What Utensils to Use On Stainless Steel Cookware

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What Utensils to Use with All-Clad Cookware?

Are stainless steel cooking utensils safe? Your best options for stainless steel kitchen utensils will always be the lighter materials, like wood and silicone. These are excellent for every type of cooking surface, and you won’t have to worry about wrecking the interior of your pots and pans with these utensils.

What Utensils Do You Use with Stainless Steel Cookware?

If you are interested in keeping all of your cookware at home pristine and ding-free, you need to invest in either wooden kitchen utensils or silicone utensils.

Wooden Utensils

There are several reasons why wooden utensils are a perfect fit for modern kitchens. If you are after the appearance, wooden spoons have a warm appearance that fits comfortably with modern aesthetics. Nothing compares to the classic look of wooden utensils, which brings back childhood memories and the yesteryear’s look and feel. Cooks and chefs will tell you that wooden spoons and spatulas have a certain soul that metal utensils don’t have. The best, handcrafted wooden utensils are a treasure in themselves because they are art.

Wooden utensils also do not conduct any heat. Sure they can be hot to touch for some time after dipping in a hot liquid, but that heat will disappear quickly. You can leave any wooden utensil in a pot, and the handle will be cool even after half an hour of being in scalding water. Touch the handle, and there won’t be any accidents in the kitchen. What’s more, is wood won’t affect the taste of what you’re cooking.

Wooden utensils are comfortable to handle, and you can cook all day without having dents on your hand that are so common when working with heavier, metal utensils. The shape of many metal kitchen utensils is the main problem – they’re rarely rounded enough, and the hands take a lot of punishment while gripping the ladles and turners.

If you’re tired of dealing with the hand damage, you need wooden spoons and turners at home. One of the few downsides of working with wooden utensils is they can be a pain to clean sometimes. Assuming that you dipped your wooden spoon in a pot with tomato sauce, that orange/red is not coming off easily, no matter how hard you scrub.

Often, the food stains will stick to the wood as the wood does absorb liquids. You need to be more patient about food stains on wooden spoons and turners because if you scrub too much or use something that might damage the wooden utensils, they might break.

Silicone Utensils

Like wooden spoons, silicone spoons are a good choice when cooking with stainless steel cookware and nonstick cookware. If you have ever used a silicone spatula, spoon, or turner, you would already know that silicone utensils are very flexible, which allows you to get to the toughest corners of a pot during cooking.

If you’re tired of leaving small morsels behind, you must switch to softer kitchen utensils that can bend easily. If you need kitchen utensils for fuller and faster incorporation, then use silicone utensils, too.

And yes, you cannot possibly scratch any metal surface with silicone, for obvious reasons. Silicone is just too soft to scratch anything, so it’s no surprise that people are investing more and more in quality silicone utensils.

Keep in mind that there are also silicone utensils with a metal core. The metal core is added to add sturdiness to the utensils. On the flip side, you lose the flexibility that silicone utensils are known for.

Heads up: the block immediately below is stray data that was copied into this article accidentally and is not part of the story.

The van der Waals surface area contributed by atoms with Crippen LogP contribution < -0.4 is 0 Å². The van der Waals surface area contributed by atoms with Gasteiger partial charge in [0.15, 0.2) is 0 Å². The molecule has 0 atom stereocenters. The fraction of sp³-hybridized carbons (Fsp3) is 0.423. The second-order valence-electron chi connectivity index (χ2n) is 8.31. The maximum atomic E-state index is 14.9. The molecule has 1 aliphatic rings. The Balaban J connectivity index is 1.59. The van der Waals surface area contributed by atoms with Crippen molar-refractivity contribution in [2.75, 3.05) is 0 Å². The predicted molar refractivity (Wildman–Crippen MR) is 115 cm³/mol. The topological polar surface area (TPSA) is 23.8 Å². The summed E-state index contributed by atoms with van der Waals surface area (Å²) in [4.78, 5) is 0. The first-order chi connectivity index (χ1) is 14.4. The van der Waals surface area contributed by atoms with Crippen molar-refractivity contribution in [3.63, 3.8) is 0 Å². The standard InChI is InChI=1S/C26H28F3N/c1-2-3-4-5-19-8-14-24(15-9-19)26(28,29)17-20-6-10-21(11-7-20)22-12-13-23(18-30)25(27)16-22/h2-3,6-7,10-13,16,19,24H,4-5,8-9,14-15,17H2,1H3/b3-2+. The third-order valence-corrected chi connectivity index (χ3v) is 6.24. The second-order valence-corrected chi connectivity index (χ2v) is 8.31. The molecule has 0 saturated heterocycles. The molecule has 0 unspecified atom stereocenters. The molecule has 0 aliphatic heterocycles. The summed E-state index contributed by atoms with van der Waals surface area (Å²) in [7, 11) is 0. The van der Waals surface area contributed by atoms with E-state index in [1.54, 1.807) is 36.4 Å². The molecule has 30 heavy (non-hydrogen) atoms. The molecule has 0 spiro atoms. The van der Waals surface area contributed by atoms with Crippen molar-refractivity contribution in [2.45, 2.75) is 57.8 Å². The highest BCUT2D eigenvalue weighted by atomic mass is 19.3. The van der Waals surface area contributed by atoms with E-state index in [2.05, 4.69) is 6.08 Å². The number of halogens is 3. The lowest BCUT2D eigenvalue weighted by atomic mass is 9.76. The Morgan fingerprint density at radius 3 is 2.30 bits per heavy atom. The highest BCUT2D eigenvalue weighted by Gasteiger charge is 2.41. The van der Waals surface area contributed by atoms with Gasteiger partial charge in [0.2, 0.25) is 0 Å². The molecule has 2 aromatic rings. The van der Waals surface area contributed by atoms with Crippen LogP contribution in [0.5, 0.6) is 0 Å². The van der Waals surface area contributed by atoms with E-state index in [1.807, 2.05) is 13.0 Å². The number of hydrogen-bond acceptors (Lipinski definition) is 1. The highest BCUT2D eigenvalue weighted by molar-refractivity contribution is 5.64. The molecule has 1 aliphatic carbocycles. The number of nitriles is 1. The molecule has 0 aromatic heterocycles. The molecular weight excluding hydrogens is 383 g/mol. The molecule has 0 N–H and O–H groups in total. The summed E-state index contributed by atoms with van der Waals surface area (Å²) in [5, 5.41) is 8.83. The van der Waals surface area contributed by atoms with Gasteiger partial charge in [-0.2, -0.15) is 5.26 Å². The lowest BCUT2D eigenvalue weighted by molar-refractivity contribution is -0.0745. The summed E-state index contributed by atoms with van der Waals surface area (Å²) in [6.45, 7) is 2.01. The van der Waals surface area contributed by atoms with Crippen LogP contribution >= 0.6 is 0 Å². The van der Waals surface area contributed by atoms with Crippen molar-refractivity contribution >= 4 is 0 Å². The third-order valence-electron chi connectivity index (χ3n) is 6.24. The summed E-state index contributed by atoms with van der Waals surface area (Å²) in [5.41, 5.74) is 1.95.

What Should You Not Use On Stainless Steel Cookware?

Manufacturers of stainless steel cookware are generally lenient about what type of kitchen utensils people should be using on their all-clad cookware. Heavy-duty stainless steel cooking utensils are widely available, as well as 18/10 stainless steel kitchen utensils, and it’s not surprising that people prefer these because they do last longer than other types of materials. However, the big issue with these heavy-duty utensils is they are also heavy-handed with nonstick coatings on pans, and they can also damage some cookware if they are especially sharp.

Since stainless steel cookware is not built to be like armor, they are thin and light, which also helps in the quick conduction of heat. Generally speaking, the use of heavier utensils will leave undesirable marks on your pots and pans, and those dings over time will reduce the pristine appearance of your stainless steel cookware.

The polish of your cookware will depend largely on how much you take care of the outer layer. Unfortunately, matching stainless steel with stainless steel will likely result in a battle of “which one is harder.” Stainless steel is manufactured in different hardness levels, and if your kitchen utensils are heavier and harder, your cookware will show it.

And if you want to protect your stainless steel cookware for the long term truly, we recommend that you avoid doing any carving or slicing in the cookware. While this may be convenient in some cases because you don’t have to get another tray or dish for the carving, the chances of damaging your cookware’s interior are just too high for comfort. This applies most, especially if you have branded cookware that is on the pricey side.

Are Wooden or Silicone Utensils Good for Stainless Steel Cookware?

Fortunately, there are alternatives so you can maintain the pristine look of your cookware. A reliable stainless steel cooking utensils set can be made of wood or silicone. We highly recommend that you go for these lighter utensils in favor of the heavier stainless steel ones, especially if you have no idea how hard your stainless cookware set truly is. You can’t eyeball at all because stainless cookware all look the same to the naked eye if you aren’t trained to spot the harder variants from the softer ones.

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